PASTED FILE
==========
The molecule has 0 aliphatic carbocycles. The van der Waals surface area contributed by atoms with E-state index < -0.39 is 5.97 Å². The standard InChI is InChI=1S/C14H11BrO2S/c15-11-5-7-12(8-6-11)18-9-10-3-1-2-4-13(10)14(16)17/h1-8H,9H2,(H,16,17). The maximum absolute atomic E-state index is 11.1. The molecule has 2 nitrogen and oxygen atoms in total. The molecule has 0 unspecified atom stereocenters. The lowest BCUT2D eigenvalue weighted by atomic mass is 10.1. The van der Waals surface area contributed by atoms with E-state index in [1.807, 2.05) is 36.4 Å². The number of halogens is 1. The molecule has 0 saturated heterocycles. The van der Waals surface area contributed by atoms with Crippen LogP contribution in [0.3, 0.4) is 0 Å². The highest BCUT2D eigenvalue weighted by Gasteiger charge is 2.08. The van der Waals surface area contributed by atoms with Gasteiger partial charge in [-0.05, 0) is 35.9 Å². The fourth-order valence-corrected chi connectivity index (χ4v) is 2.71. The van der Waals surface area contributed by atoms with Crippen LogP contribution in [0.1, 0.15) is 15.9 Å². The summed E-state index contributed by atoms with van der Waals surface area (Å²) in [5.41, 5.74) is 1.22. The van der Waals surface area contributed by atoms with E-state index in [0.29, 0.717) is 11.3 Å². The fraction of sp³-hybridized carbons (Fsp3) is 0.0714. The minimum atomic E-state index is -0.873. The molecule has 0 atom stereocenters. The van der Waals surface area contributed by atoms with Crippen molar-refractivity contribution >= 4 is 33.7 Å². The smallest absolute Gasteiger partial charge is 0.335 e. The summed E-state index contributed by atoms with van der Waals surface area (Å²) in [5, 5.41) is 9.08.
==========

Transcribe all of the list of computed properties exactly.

The molecule has 0 aliphatic carbocycles. The van der Waals surface area contributed by atoms with E-state index < -0.39 is 5.97 Å². The standard InChI is InChI=1S/C14H11BrO2S/c15-11-5-7-12(8-6-11)18-9-10-3-1-2-4-13(10)14(16)17/h1-8H,9H2,(H,16,17). The maximum absolute atomic E-state index is 11.1. The molecule has 2 nitrogen and oxygen atoms in total. The molecule has 0 unspecified atom stereocenters. The lowest BCUT2D eigenvalue weighted by atomic mass is 10.1. The van der Waals surface area contributed by atoms with E-state index in [1.807, 2.05) is 36.4 Å². The number of halogens is 1. The molecule has 0 saturated heterocycles. The van der Waals surface area contributed by atoms with Crippen LogP contribution in [0.3, 0.4) is 0 Å². The highest BCUT2D eigenvalue weighted by Gasteiger charge is 2.08. The van der Waals surface area contributed by atoms with Gasteiger partial charge in [-0.05, 0) is 35.9 Å². The fourth-order valence-corrected chi connectivity index (χ4v) is 2.71. The van der Waals surface area contributed by atoms with Crippen LogP contribution in [0.1, 0.15) is 15.9 Å². The summed E-state index contributed by atoms with van der Waals surface area (Å²) in [5.41, 5.74) is 1.22. The van der Waals surface area contributed by atoms with E-state index in [0.29, 0.717) is 11.3 Å². The fraction of sp³-hybridized carbons (Fsp3) is 0.0714. The minimum atomic E-state index is -0.873. The molecule has 0 atom stereocenters. The van der Waals surface area contributed by atoms with Crippen molar-refractivity contribution >= 4 is 33.7 Å². The smallest absolute Gasteiger partial charge is 0.335 e. The summed E-state index contributed by atoms with van der Waals surface area (Å²) in [5, 5.41) is 9.08.